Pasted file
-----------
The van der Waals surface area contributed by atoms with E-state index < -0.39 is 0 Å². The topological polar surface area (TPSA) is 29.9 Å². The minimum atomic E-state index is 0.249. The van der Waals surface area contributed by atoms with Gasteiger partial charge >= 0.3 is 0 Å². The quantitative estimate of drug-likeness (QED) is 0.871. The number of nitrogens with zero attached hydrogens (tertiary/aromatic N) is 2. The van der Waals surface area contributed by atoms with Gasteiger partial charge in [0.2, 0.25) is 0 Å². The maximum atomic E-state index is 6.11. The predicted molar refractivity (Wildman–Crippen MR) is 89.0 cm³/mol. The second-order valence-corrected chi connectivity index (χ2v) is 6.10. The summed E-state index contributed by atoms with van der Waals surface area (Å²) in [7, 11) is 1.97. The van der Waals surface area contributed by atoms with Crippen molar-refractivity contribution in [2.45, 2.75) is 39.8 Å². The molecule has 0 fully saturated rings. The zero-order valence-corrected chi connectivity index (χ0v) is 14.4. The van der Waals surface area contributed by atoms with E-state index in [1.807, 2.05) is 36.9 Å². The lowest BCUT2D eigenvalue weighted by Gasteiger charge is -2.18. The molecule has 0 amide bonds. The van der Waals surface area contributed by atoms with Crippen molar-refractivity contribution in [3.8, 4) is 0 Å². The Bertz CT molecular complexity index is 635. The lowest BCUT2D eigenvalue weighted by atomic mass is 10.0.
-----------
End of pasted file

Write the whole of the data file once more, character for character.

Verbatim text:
The van der Waals surface area contributed by atoms with E-state index < -0.39 is 0 Å². The topological polar surface area (TPSA) is 29.9 Å². The minimum atomic E-state index is 0.249. The van der Waals surface area contributed by atoms with Gasteiger partial charge >= 0.3 is 0 Å². The quantitative estimate of drug-likeness (QED) is 0.871. The number of nitrogens with zero attached hydrogens (tertiary/aromatic N) is 2. The van der Waals surface area contributed by atoms with Gasteiger partial charge in [0.2, 0.25) is 0 Å². The maximum atomic E-state index is 6.11. The predicted molar refractivity (Wildman–Crippen MR) is 89.0 cm³/mol. The second-order valence-corrected chi connectivity index (χ2v) is 6.10. The summed E-state index contributed by atoms with van der Waals surface area (Å²) in [7, 11) is 1.97. The van der Waals surface area contributed by atoms with Crippen molar-refractivity contribution in [2.45, 2.75) is 39.8 Å². The molecule has 0 fully saturated rings. The zero-order valence-corrected chi connectivity index (χ0v) is 14.4. The van der Waals surface area contributed by atoms with E-state index in [1.807, 2.05) is 36.9 Å². The lowest BCUT2D eigenvalue weighted by Gasteiger charge is -2.18. The molecule has 0 amide bonds. The van der Waals surface area contributed by atoms with Crippen molar-refractivity contribution in [3.8, 4) is 0 Å². The Bertz CT molecular complexity index is 635. The lowest BCUT2D eigenvalue weighted by atomic mass is 10.0.